Master Gardener: Tips help distinguish termites from ants, create plan of action Tulsa World A: Ants and termites are similar in appearance and usually do not have wings. However, both may develop wings to aid in searching for a new colony site.
The old adage "two brains are better than one" could not be more true for the seemingly unintelligent ant. Scientists have taken a closer look at these insects' movements and found that while individually they seem random, together they are organized in a way that allows the colony to efficiently search for food.
What can ants teach us about the transmission and spread of human disease? Perhaps a lot, according to a team of researchers who recently received a grant of more than $1.8 million from the National Science Foundation to explore this question.
Many woodland plants rely on ants to disperse their seeds; such seed dispersal increases the plant population's chance of survival. New research has recently demonstrated that ant-dispersed plants (myrmecochores) compete for ant dispersers by staggering seed release.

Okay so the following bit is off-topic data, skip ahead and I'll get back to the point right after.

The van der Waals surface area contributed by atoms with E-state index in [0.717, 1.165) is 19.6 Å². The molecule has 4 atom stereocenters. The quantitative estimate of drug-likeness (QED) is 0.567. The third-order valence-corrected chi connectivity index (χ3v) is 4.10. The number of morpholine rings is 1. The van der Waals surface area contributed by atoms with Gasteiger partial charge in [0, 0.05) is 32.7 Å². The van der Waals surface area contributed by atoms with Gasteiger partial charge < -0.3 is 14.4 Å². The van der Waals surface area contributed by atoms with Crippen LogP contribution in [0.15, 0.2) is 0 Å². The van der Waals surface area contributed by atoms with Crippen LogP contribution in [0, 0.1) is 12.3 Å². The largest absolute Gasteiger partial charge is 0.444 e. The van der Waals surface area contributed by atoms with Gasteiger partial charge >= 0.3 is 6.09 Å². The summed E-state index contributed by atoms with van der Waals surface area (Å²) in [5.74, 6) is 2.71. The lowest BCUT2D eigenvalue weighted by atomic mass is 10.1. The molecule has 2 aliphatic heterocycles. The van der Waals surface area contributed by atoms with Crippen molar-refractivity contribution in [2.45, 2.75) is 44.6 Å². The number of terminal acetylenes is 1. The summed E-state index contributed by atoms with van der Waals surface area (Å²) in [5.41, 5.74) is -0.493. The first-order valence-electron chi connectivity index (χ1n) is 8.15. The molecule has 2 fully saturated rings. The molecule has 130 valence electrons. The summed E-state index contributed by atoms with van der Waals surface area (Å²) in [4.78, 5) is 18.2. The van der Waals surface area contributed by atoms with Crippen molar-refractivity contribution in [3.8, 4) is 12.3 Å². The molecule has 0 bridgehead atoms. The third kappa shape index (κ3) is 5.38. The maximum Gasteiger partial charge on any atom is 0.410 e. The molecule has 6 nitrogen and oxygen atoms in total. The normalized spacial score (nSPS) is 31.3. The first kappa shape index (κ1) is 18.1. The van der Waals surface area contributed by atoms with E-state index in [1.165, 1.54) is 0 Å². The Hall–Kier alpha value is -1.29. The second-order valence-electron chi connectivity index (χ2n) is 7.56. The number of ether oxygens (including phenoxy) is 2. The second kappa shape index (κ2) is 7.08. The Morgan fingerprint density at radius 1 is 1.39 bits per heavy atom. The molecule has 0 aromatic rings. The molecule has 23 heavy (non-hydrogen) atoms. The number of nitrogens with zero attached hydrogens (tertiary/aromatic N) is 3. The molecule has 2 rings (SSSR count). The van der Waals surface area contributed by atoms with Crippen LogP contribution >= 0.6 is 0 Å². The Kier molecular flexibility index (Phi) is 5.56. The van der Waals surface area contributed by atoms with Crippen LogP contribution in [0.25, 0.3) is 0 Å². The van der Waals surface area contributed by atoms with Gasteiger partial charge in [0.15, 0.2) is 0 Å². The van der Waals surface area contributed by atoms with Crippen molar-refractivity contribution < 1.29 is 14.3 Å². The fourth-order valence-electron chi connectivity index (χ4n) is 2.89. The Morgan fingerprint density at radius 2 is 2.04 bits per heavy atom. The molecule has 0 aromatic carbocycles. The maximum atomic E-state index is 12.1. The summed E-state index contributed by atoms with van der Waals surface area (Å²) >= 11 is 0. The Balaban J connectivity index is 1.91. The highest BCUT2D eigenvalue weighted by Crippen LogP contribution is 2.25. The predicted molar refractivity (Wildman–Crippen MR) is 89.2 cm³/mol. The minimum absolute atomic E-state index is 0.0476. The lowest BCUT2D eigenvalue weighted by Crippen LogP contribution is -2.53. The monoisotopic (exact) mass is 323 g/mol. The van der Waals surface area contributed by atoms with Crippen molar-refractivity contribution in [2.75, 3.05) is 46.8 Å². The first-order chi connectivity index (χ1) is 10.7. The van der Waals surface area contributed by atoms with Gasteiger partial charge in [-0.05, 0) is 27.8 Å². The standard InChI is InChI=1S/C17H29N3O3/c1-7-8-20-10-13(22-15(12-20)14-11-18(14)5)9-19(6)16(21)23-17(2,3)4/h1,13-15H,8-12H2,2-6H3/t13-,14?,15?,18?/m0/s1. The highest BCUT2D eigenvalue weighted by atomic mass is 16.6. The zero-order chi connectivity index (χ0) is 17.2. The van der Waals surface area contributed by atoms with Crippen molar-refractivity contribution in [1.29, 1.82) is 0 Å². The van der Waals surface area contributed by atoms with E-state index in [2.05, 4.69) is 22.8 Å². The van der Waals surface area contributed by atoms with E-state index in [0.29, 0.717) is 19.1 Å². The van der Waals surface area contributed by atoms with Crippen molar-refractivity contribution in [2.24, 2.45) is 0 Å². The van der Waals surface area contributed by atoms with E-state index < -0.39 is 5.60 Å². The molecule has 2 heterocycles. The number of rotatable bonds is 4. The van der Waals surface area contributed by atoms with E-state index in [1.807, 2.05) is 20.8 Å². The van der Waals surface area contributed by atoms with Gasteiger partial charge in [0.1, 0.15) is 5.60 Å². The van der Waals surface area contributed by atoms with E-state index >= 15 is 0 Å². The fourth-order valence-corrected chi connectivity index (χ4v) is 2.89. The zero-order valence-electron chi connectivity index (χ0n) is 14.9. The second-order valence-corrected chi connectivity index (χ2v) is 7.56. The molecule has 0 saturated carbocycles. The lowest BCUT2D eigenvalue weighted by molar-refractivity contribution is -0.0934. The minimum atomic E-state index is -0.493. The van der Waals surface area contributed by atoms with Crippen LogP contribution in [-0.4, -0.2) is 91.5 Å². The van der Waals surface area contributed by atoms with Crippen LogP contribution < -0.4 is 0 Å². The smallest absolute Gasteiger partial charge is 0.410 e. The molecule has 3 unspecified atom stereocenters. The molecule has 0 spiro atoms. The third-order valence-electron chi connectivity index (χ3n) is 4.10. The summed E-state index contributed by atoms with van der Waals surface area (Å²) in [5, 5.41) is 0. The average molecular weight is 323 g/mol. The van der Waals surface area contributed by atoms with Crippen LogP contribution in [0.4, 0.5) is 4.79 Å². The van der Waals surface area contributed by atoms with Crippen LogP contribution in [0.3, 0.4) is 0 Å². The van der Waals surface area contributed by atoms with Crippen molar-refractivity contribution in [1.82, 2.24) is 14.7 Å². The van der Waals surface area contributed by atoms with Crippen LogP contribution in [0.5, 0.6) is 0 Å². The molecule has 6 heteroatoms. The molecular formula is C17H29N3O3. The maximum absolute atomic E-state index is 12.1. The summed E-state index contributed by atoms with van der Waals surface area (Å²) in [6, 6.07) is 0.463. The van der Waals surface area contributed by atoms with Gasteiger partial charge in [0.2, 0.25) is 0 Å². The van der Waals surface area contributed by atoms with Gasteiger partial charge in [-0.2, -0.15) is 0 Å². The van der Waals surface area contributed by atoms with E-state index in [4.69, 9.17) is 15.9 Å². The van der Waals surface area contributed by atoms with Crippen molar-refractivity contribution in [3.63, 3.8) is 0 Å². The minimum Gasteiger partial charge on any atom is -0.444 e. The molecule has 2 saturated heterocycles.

Ants Shape Thoraces to Match Tasks They Perform Science Daily (press release) Jan. 7, 2014 — Scientists have discovered that the specialization of queen and worker ants goes beyond the presence or absence of wings.
By Neal Lineback and Mandy Lineback Gritzner, Geography in the NewsTM Fire Ants: Surviving and Thriving Summer is in full swing and an invasive pest is making life miserable for residents, visitors and native and domestic animals across the southern United States. Fire ants have an incredible ability to survive and geographically expand their territories…